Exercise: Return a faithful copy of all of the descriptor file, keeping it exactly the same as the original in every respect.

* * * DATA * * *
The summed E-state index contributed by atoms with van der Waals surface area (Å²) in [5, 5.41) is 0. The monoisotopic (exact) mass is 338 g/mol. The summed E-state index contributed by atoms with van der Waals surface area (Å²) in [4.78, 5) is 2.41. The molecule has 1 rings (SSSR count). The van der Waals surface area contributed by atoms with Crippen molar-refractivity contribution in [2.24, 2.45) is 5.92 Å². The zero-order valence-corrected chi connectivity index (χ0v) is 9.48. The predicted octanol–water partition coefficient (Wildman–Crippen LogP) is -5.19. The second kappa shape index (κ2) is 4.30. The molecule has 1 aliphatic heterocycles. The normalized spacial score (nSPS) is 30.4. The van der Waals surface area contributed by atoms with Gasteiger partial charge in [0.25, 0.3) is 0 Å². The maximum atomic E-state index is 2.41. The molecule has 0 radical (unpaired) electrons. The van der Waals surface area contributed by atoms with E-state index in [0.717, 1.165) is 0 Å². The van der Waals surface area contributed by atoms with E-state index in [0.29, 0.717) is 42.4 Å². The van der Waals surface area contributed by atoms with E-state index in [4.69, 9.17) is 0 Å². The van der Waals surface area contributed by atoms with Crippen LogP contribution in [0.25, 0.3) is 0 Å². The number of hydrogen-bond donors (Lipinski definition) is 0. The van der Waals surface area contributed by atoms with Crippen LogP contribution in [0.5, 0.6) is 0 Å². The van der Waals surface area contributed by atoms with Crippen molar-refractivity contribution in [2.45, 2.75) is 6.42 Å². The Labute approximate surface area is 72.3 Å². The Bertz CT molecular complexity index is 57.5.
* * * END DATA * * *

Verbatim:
The summed E-state index contributed by atoms with van der Waals surface area (Å²) in [5, 5.41) is 0. The monoisotopic (exact) mass is 338 g/mol. The summed E-state index contributed by atoms with van der Waals surface area (Å²) in [4.78, 5) is 2.41. The molecule has 1 rings (SSSR count). The van der Waals surface area contributed by atoms with Crippen molar-refractivity contribution in [2.24, 2.45) is 5.92 Å². The zero-order valence-corrected chi connectivity index (χ0v) is 9.48. The predicted octanol–water partition coefficient (Wildman–Crippen LogP) is -5.19. The second kappa shape index (κ2) is 4.30. The molecule has 1 aliphatic heterocycles. The normalized spacial score (nSPS) is 30.4. The van der Waals surface area contributed by atoms with Gasteiger partial charge in [0.25, 0.3) is 0 Å². The maximum atomic E-state index is 2.41. The molecule has 0 radical (unpaired) electrons. The van der Waals surface area contributed by atoms with E-state index in [0.717, 1.165) is 0 Å². The van der Waals surface area contributed by atoms with E-state index in [0.29, 0.717) is 42.4 Å². The van der Waals surface area contributed by atoms with E-state index in [4.69, 9.17) is 0 Å². The van der Waals surface area contributed by atoms with Crippen LogP contribution in [0.25, 0.3) is 0 Å². The number of hydrogen-bond donors (Lipinski definition) is 0. The van der Waals surface area contributed by atoms with Crippen LogP contribution in [0.5, 0.6) is 0 Å². The van der Waals surface area contributed by atoms with Crippen molar-refractivity contribution in [2.45, 2.75) is 6.42 Å². The Labute approximate surface area is 72.3 Å². The Bertz CT molecular complexity index is 57.5.